Scientists Invent an Image Sensor Capable of Seeing Through Walls, Like Superman

Scientists Invent an Image Sensor Capable of Seeing Through Walls, Like Superman

American and Korean researchers have developed an electronic chip for smartphones capable of seeing through obstacles, particularly walls. An innovation that opens the way to numerous applications.

Curious as it may seem, it was Superman's vision of seeing through walls that inspired the research of a team of scientists from the University of Texas at Dallas and Seoul National University. These eminent researchers have developed an electronic imaging chip—a kind of photosensor—capable of detecting objects hidden behind obstacles such as dust, smoke, cardboard, or even partitions, and which could soon be integrated into smartphones and other portable devices.

The principle behind this revolutionary innovation is based on medium-frequency electromagnetic waves, between 200 and 400 GHz. These frequencies are much lower than light waves, between 350 and 750 THz. Invisible to the human eye, they can be used to create images of objects hidden behind various barriers. Unlike X-rays, which are harmful to health, they pose no danger to humans. This technology is, in fact, similar to that used in airport security screening systems, but much more miniaturized, which is what makes it so interesting.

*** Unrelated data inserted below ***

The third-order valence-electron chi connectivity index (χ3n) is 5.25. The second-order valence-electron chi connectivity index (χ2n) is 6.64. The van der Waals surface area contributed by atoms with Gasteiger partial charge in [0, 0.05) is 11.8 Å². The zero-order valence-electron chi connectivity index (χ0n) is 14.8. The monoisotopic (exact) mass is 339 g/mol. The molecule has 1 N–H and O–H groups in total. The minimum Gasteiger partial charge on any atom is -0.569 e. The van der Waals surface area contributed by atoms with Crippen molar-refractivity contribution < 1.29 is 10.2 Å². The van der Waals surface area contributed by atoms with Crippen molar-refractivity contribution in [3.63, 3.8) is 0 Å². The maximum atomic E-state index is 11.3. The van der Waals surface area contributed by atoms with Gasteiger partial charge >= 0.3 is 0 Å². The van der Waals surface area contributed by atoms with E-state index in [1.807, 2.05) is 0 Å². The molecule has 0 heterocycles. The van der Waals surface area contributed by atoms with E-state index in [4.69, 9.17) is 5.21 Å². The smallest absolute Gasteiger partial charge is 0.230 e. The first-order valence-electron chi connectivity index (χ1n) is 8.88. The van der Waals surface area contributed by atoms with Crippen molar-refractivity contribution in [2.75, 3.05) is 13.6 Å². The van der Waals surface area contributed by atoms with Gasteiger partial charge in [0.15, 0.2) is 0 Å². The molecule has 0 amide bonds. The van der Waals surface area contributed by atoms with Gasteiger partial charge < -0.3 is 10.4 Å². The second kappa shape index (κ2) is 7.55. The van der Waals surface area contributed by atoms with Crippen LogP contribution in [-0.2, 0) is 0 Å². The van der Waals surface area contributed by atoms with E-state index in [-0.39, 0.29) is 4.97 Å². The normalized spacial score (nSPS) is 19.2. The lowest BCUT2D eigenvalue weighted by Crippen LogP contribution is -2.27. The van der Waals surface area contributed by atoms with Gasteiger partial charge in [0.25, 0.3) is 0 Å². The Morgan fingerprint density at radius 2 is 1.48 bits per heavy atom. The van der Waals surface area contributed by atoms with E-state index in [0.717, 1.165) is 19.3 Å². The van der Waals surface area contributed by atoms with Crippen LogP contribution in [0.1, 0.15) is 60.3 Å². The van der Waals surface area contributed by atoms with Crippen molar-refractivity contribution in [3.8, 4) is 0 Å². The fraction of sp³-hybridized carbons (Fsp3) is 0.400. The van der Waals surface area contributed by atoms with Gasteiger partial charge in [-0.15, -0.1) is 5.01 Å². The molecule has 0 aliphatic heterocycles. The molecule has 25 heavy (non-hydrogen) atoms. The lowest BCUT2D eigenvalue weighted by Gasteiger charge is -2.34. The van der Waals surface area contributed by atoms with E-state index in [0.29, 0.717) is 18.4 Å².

One of the special features of this technology is that it requires no lenses or optics. The chip detects waves reflected by target objects to create pixels and form images. Researchers have been working for over fifteen years to make this sensor small enough to be integrated into mobile devices such as smartphones. Above all, they sought to miniaturize it without sacrificing image quality, which they achieved thanks to advanced digital signal processing techniques. 

To address privacy concerns, researchers have limited the chip's range to around 2.5 cm. So, to scan an object, you'd have to be very close, making it difficult to use discreetly for malicious purposes. However, the next version of this chip could see at a distance of 12 cm.

This technology promises many practical applications, such as easily finding studs, cables, or pipes hidden behind walls during renovation work. It could also detect cracks in pipes, inspect the contents of packages without opening them, and improve security checks. For the moment, it cannot be used on human bodies, as the water contained in living tissue absorbs the waves used. However, according to researchers, it could one day be used to see through the skin for medical applications.

Although this technology is still in the development phase, the researchers are optimistic about its potential. They stress the importance of continuing to work on the chip's security and limitations to avoid malicious uses of this "supervision." There is no doubt that this breakthrough will pave the way for numerous innovations in a wide range of fields.